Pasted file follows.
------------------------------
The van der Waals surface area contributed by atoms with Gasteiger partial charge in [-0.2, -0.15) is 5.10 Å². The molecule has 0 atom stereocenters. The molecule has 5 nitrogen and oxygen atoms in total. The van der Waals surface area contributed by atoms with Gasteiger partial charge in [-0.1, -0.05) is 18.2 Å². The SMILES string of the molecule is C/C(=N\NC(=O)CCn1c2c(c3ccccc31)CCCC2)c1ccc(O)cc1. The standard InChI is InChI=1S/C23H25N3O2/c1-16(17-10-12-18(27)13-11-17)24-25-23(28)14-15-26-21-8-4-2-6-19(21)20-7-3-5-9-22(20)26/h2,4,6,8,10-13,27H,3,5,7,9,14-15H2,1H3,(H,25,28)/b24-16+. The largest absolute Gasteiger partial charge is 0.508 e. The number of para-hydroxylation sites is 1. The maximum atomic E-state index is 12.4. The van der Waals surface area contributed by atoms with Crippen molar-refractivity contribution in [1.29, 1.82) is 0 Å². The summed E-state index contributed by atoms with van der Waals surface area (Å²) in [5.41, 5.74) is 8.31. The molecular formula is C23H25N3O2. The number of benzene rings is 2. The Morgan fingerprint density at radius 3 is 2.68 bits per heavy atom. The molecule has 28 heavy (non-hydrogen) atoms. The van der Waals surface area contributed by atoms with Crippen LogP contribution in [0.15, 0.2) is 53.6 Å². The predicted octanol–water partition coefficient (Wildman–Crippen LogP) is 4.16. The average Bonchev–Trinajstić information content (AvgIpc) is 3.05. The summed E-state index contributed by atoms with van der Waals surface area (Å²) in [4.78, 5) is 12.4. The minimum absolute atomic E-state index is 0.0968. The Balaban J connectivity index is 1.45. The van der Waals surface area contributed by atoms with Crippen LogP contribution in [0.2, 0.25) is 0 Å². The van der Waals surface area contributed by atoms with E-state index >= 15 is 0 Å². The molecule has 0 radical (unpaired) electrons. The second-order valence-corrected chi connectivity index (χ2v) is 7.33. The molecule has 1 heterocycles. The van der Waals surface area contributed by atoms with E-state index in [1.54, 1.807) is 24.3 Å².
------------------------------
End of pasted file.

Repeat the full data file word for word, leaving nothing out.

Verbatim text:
The van der Waals surface area contributed by atoms with Gasteiger partial charge in [-0.2, -0.15) is 5.10 Å². The molecule has 0 atom stereocenters. The molecule has 5 nitrogen and oxygen atoms in total. The van der Waals surface area contributed by atoms with Gasteiger partial charge in [-0.1, -0.05) is 18.2 Å². The SMILES string of the molecule is C/C(=N\NC(=O)CCn1c2c(c3ccccc31)CCCC2)c1ccc(O)cc1. The standard InChI is InChI=1S/C23H25N3O2/c1-16(17-10-12-18(27)13-11-17)24-25-23(28)14-15-26-21-8-4-2-6-19(21)20-7-3-5-9-22(20)26/h2,4,6,8,10-13,27H,3,5,7,9,14-15H2,1H3,(H,25,28)/b24-16+. The largest absolute Gasteiger partial charge is 0.508 e. The number of para-hydroxylation sites is 1. The maximum atomic E-state index is 12.4. The van der Waals surface area contributed by atoms with Crippen molar-refractivity contribution in [1.29, 1.82) is 0 Å². The summed E-state index contributed by atoms with van der Waals surface area (Å²) in [5.41, 5.74) is 8.31. The molecular formula is C23H25N3O2. The number of benzene rings is 2. The Morgan fingerprint density at radius 3 is 2.68 bits per heavy atom. The molecule has 28 heavy (non-hydrogen) atoms. The van der Waals surface area contributed by atoms with Crippen LogP contribution in [0.15, 0.2) is 53.6 Å². The predicted octanol–water partition coefficient (Wildman–Crippen LogP) is 4.16. The average Bonchev–Trinajstić information content (AvgIpc) is 3.05. The summed E-state index contributed by atoms with van der Waals surface area (Å²) in [4.78, 5) is 12.4. The minimum absolute atomic E-state index is 0.0968. The Balaban J connectivity index is 1.45. The van der Waals surface area contributed by atoms with Crippen LogP contribution in [0.2, 0.25) is 0 Å². The van der Waals surface area contributed by atoms with E-state index >= 15 is 0 Å². The molecule has 0 radical (unpaired) electrons. The second-order valence-corrected chi connectivity index (χ2v) is 7.33. The molecule has 1 heterocycles. The van der Waals surface area contributed by atoms with E-state index in [1.54, 1.807) is 24.3 Å².